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Vortrag

Investigating face recognition with voices and face morphs

MPG-Autoren
http://pubman.mpdl.mpg.de/cone/persons/resource/persons83840

Bülthoff,  I
Department Human Perception, Cognition and Action, Max Planck Institute for Biological Cybernetics, Max Planck Society;

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Zitation

Bülthoff, I. (2006). Investigating face recognition with voices and face morphs. Talk presented at Face Mini-Symposium: Georg-August-Universität Göttingen, Zentrum für Neurobiologie des Verhaltens. Göttingen, Gemany.


Zitierlink: http://hdl.handle.net/11858/00-001M-0000-0013-D323-2
Zusammenfassung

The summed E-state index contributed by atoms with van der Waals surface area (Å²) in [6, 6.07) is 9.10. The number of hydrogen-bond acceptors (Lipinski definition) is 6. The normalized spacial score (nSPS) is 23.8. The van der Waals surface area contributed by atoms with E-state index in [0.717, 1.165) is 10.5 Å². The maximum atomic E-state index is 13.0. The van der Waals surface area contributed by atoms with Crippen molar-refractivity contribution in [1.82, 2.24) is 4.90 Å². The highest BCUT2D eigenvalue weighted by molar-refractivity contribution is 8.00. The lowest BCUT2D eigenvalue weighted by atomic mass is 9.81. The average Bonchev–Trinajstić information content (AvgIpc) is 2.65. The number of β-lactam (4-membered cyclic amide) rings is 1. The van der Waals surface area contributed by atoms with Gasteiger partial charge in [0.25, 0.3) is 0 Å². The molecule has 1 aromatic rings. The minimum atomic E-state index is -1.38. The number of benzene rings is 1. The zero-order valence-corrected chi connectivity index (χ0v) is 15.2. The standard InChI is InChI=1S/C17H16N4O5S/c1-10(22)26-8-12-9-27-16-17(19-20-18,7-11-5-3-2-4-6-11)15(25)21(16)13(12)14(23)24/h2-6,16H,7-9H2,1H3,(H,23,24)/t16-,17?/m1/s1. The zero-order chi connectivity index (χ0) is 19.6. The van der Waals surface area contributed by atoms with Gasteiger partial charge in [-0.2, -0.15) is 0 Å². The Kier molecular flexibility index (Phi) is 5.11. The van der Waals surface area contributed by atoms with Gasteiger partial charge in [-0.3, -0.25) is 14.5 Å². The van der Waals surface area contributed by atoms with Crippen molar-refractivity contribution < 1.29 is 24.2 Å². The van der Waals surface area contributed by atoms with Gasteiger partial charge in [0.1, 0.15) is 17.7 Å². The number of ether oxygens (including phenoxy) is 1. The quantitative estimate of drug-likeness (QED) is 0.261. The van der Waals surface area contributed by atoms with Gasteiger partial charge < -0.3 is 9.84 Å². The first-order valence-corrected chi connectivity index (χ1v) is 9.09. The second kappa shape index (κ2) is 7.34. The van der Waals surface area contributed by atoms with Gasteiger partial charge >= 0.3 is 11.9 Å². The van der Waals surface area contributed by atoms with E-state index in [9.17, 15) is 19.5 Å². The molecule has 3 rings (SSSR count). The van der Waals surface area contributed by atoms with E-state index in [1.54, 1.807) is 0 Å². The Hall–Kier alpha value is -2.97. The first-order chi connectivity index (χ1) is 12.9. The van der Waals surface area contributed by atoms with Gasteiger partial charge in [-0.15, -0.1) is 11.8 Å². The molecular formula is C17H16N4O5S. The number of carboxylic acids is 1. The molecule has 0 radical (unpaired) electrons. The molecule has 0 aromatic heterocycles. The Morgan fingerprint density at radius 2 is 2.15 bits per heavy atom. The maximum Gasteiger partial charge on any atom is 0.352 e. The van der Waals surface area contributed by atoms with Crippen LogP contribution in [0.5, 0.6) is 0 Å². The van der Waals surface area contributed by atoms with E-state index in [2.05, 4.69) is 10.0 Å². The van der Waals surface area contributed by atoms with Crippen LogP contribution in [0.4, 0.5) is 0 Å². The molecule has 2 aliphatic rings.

Investigating face recognition with voices and face morphs Humans can easily identify faces at the individual level although faces belong to a class of objects with high similarity between exemplars. Characterizing conditions for which faces are more easily recognized allows us to better understand the mechanisms underlying face recognition. Numerous studies have shown that distinctive faces are better recognized than typical faces. Those results have implication for the mental representation of faces. In a set of experiments we tested cross-modal effects of distinctiveness. More specifically we asked whether distinctive voices can improve memory for otherwise typical faces. Our results suggest that the quality of information in one modality, i.e., audition, can affect recognition in another modality, i.e., vision; thus showing that face distinctiveness can be of multi-modal nature. Because we encounter faces of only two sexes but recognize faces of innumerable different identities, it is often implicitly assumed that sex classification is an easier task than identification. We investigated how sensitive we are to variations of identity-related features or sex-related features of highly familiar faces. The results suggest that while extracting and processing sex-related information from a face is a comparatively easy task, we do not seem to retain sex-related facial information in memory as accurately as identity-related information. These results have implications for models of face representation and face processing.